Take the 2-minute tour ×
Economics Stack Exchange is a question and answer site for professional and academic economists and analysts. It's 100% free, no registration required.

For a developing economy like India, where balance of trade is negative, is it good to have a weak dollar or a strong dollar?

Dollar value Increases (Rupee, the local currency, weakens), imports (especially of oil) are done at an extremely high price, that leads to pressure on inflation and people (Central Bank etc.) are concerned. Personally as an exporter, we are a viable business today primarily because of a strong dollar, if the currency remained where it was two years back, our business would have made great losses and probably even shut down.

My thought process is if the local currency becomes very weak, imports would become expensive; while some imports like oil cannot be avoided, many other goods that are imported today would become viable to be produced locally, this means lesser imports in the long run, and similarly since exports would produce more revenue, more businesses would become viable and hence in the long run exports would increase. This would eventually result in positive balance of trade and the effect would be a positive spiral.

Given the short term inflationary shock and long term benefits of employment and thereby prosperity, is it generally better if the Central Bank doesn't interfere in currency devaluation and lets the Market find its own equilibrium.

The primary question stems from the worry that it is a common conception in India that with a strong dollar the country will be doomed.

If my argument is weak, can anyone explain why?

share|improve this question

1 Answer 1

up vote 1 down vote accepted

Currency values change relatively slowly over time, partly due to differences in the rate of expansion of the money supply over time between different countries, and partly due to changes in the terms of trade.

If we compare the Indian Rupee with the US dollar. M2 for the US dollar roughly doubles every 10 years, the Rupee is going up roughly 5 times in the same period. The Indian M3 measure is equivalent to the US M2 measure (M measures vary considerably between countries in what is being measured.)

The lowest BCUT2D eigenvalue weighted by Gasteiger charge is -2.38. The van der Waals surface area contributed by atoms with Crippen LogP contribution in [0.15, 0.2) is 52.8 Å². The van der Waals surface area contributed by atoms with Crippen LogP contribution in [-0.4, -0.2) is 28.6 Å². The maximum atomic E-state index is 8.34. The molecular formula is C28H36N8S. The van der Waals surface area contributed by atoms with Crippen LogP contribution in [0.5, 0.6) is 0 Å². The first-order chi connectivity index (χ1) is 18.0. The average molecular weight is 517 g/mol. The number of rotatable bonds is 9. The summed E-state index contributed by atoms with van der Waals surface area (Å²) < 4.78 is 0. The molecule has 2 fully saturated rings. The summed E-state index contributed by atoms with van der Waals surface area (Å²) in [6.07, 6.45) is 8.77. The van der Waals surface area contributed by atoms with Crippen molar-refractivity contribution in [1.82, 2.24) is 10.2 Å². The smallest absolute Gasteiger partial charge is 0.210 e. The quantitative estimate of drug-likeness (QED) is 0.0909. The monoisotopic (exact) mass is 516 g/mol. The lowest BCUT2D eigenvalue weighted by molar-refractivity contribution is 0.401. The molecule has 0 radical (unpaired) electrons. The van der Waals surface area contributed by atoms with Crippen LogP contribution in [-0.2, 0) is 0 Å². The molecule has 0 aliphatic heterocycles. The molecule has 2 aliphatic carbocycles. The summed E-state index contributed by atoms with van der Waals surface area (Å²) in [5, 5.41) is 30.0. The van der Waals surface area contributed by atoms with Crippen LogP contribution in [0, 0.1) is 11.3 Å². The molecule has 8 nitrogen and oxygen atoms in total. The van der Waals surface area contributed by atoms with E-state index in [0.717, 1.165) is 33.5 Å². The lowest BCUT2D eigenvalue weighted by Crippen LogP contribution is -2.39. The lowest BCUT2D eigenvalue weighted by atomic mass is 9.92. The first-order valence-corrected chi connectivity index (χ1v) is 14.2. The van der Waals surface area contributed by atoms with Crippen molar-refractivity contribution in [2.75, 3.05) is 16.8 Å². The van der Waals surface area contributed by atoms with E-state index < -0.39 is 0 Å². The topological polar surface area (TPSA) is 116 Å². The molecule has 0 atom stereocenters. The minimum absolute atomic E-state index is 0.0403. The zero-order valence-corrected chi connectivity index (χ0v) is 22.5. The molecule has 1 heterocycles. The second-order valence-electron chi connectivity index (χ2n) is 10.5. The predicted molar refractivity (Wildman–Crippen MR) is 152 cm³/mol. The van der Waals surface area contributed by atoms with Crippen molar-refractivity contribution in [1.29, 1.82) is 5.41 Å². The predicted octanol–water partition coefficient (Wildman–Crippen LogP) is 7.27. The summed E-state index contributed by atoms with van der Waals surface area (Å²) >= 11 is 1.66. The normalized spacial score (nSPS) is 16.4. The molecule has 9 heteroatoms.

US Dollar M2 Indian Rupee M3

This is why the Rupee is getting progressively weaker, and will continue to do so, especially if balance of payments are also negative. The ratio of rupees:dollars is increasing, and so the value of rupees in dollars is falling, as the market tries to maintain equilibrium.

When the central banks intervene in the currency markets, they essentially use their position to alter the relative value by buying/selling as appropriate. However, in this case they can only do this if they have foreign currency to sell, and with a negative balance of payments, and a rapidly expanding money supply, they are essentially in the position of standing on the sea shore and telling the tide not to come in.

While all of the above is the monetary side of things, as an exporter you're standing on the trade side of the equation, and what you say is quite correct. All things being equal, over time local producers will step in to provide the imports that are now too expensive, exports will flourish, and the situation should reverse itself as you explain. However, that implicitly assumes that money supply expansion rates are broadly similar, and that clearly isn't the case. Unless and until the Indian central bank gets its banking system under control, and slows down the expansion in the money supply, you can essentially rely on continuing inflation, and a weak currency.

It continues to be an open question in Macro-Economics as to what the 'right' degree of monetary expansion is. However, there is a very strong correlation between countries with low expansion rates, Germany for example, and economic strength. There are a lot of negative effects within the economy when inflation rates are too high due to monetary expansion, fundamentally because it leads to widespread distortion of the price signal.

share|improve this answer
So effectively you are saying since the central bank is not able to control local money supply they are being forced to also fiddle with the exchange rates –  skv Nov 19 at 14:30
Yes, pretty much. The trouble is that fiddling with the exchange rates can't work in the long term. They could control the local money supply if they wanted to though. –  Lumi Nov 19 at 14:46

Your Answer


By posting your answer, you agree to the privacy policy and terms of service.

Not the answer you're looking for? Browse other questions tagged or ask your own question.